However, unlike my protagonist, I’m sane and law-abiding, and I’m much more practical than I was in my acting days: I do not crave public attention and take comfort in the fact that writers, unlike actors, can still walk the streets anonymously. Nevertheless, until recently I’ve compulsively checked sales figures and gnashed my teeth to the point of gum ache. And even when there is the relief of a book sale, it’s ephemeral and quickly followed by a return of the compulsive thoughts.
As I’ve begun calling my compulsive thoughts what they are—addiction—I’ve also begun to dismantle them the same way I have so many other embedded habits—first by naming the behavior an addiction that I want to change, and then by interfering with it.
“It” is an embedded pattern of neurons firing in my brain whenever I think about making a living and writing, and I’ve learned from decades of therapy, therapeutic study and training, and journalism research that the only way for me to change this is through a physiological practice.
Since the 1970s, we’ve known Hebb’s rule: brain neurons that fire together wire together. In other words, the more I’ve anxiously thought about achieving literary fame whenever I worry about making a living, the more embedded is the sequence of neurons firing associated with that thought, and the more I will think it. When a thought pattern becomes addiction, my will is useless. The only thing that has worked for me with this kind of change is throwing a monkey wrench into the neuron-firing sequence.
As of this writing, I’m four weeks into the physiological monkey-wrench-hurling practice that works for me, and not only has my addiction softened, but I no longer believe in the story it tells. How false my assumptions about literary fame now seem: Would I actually be happier if I am known and therefore sell books? Perhaps I would long for the ease of my lost anonymity talking to fellow readers in my book club and on Goodreads, which I adore. Perhaps it would intrude into my writing process, causing whole new pressures I’ve never experienced. Perhaps, perhaps. The main thing is I’ve begun to realize that success is not fame.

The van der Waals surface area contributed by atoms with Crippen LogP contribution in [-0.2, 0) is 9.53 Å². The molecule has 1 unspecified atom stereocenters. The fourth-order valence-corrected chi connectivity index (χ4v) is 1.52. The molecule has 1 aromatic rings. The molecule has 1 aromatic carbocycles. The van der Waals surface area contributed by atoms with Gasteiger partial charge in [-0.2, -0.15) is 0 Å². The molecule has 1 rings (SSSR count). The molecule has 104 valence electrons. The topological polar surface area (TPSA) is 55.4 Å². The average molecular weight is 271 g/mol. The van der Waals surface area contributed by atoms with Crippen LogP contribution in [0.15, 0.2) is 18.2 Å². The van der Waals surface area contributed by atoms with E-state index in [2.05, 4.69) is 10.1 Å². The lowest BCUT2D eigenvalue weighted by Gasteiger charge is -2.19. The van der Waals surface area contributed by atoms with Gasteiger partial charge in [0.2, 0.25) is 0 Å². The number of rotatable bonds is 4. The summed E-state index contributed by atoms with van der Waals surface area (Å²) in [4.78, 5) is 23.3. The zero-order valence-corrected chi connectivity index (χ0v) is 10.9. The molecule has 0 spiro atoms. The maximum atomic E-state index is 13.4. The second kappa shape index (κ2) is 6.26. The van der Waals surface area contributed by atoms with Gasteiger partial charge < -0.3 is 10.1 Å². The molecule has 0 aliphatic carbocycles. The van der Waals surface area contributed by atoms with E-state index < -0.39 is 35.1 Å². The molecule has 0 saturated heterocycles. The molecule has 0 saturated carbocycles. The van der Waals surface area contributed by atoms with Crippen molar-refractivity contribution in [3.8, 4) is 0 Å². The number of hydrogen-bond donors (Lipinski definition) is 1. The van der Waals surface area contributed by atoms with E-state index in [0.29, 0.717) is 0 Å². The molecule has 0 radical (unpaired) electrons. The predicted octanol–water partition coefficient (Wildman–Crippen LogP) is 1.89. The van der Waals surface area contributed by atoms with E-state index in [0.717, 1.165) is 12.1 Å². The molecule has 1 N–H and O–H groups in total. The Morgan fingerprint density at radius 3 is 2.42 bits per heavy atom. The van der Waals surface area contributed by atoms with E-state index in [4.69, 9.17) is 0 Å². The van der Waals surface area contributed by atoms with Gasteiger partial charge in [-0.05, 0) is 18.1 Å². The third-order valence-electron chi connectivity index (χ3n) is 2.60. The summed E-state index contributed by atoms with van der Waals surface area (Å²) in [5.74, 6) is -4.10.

Part of my practice is using statements that change according to the new feelings I have as the addiction dissipates. My first statement, “I accept myself even though I crave literary success,” has now morphed into something very different: “I am so grateful to be who I am, as I am, right this minute. I am successful.” (Notice that the word “fame” has disappeared from both statements.)
So how does this change the fact that we writers still live in a world where if we want to make money writing, or even get books published, we have to promote? It changes nothing and everything: Being addicted is synonymous with chasing a fix—being invested in a specific outcome. There is an unaddicted way to calmly tell people good news about our work and have fun talking to readers; it is simply to do it with no attachment to a specific end result . . . or any result. I think of all the things I do within a day where it doesn’t matter if I succeed or fail: Walking my dog (Do I care if a sudden rainstorm cuts it short?) Going to the supermarket (Am I devastated if my favorite brand of soy milk is out of stock?) Watching TV (Does it matter if there’s nothing I want to see, so I turn it off?) You get the picture. Sans addiction, the tension to achieve a specified outcome dies. Requiescat.